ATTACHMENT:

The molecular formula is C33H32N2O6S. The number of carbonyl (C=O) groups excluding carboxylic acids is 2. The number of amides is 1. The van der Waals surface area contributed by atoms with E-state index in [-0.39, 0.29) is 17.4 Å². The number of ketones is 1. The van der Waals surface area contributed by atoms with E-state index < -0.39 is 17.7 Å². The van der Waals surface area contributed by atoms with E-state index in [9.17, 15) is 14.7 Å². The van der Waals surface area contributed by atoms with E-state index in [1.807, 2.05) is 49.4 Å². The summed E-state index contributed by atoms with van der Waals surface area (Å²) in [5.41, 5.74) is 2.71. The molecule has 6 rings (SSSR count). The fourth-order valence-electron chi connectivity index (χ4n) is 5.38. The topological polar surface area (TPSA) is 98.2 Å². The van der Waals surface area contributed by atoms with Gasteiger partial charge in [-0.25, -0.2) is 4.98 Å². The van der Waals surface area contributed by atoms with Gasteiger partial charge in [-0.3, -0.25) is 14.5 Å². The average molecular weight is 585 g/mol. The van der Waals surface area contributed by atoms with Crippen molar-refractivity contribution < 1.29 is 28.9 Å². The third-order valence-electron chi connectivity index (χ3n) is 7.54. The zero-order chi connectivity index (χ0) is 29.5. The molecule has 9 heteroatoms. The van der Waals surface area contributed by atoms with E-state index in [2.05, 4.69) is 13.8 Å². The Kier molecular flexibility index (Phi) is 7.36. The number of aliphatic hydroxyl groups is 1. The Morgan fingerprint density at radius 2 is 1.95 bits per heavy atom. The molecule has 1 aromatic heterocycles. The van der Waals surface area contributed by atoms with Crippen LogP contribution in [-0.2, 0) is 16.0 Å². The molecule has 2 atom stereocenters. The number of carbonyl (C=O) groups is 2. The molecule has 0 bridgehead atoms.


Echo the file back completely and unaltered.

The molecular formula is C33H32N2O6S. The number of carbonyl (C=O) groups excluding carboxylic acids is 2. The number of amides is 1. The van der Waals surface area contributed by atoms with E-state index in [-0.39, 0.29) is 17.4 Å². The number of ketones is 1. The van der Waals surface area contributed by atoms with E-state index < -0.39 is 17.7 Å². The van der Waals surface area contributed by atoms with E-state index in [9.17, 15) is 14.7 Å². The van der Waals surface area contributed by atoms with E-state index in [1.807, 2.05) is 49.4 Å². The summed E-state index contributed by atoms with van der Waals surface area (Å²) in [5.41, 5.74) is 2.71. The molecule has 6 rings (SSSR count). The fourth-order valence-electron chi connectivity index (χ4n) is 5.38. The topological polar surface area (TPSA) is 98.2 Å². The van der Waals surface area contributed by atoms with Gasteiger partial charge in [-0.25, -0.2) is 4.98 Å². The van der Waals surface area contributed by atoms with Gasteiger partial charge in [-0.3, -0.25) is 14.5 Å². The average molecular weight is 585 g/mol. The van der Waals surface area contributed by atoms with Crippen molar-refractivity contribution < 1.29 is 28.9 Å². The third-order valence-electron chi connectivity index (χ3n) is 7.54. The zero-order chi connectivity index (χ0) is 29.5. The molecule has 9 heteroatoms. The van der Waals surface area contributed by atoms with E-state index in [2.05, 4.69) is 13.8 Å². The Kier molecular flexibility index (Phi) is 7.36. The number of aliphatic hydroxyl groups is 1. The Morgan fingerprint density at radius 2 is 1.95 bits per heavy atom. The molecule has 1 aromatic heterocycles. The van der Waals surface area contributed by atoms with Crippen LogP contribution in [-0.2, 0) is 16.0 Å². The molecule has 2 atom stereocenters. The number of carbonyl (C=O) groups is 2. The molecule has 0 bridgehead atoms.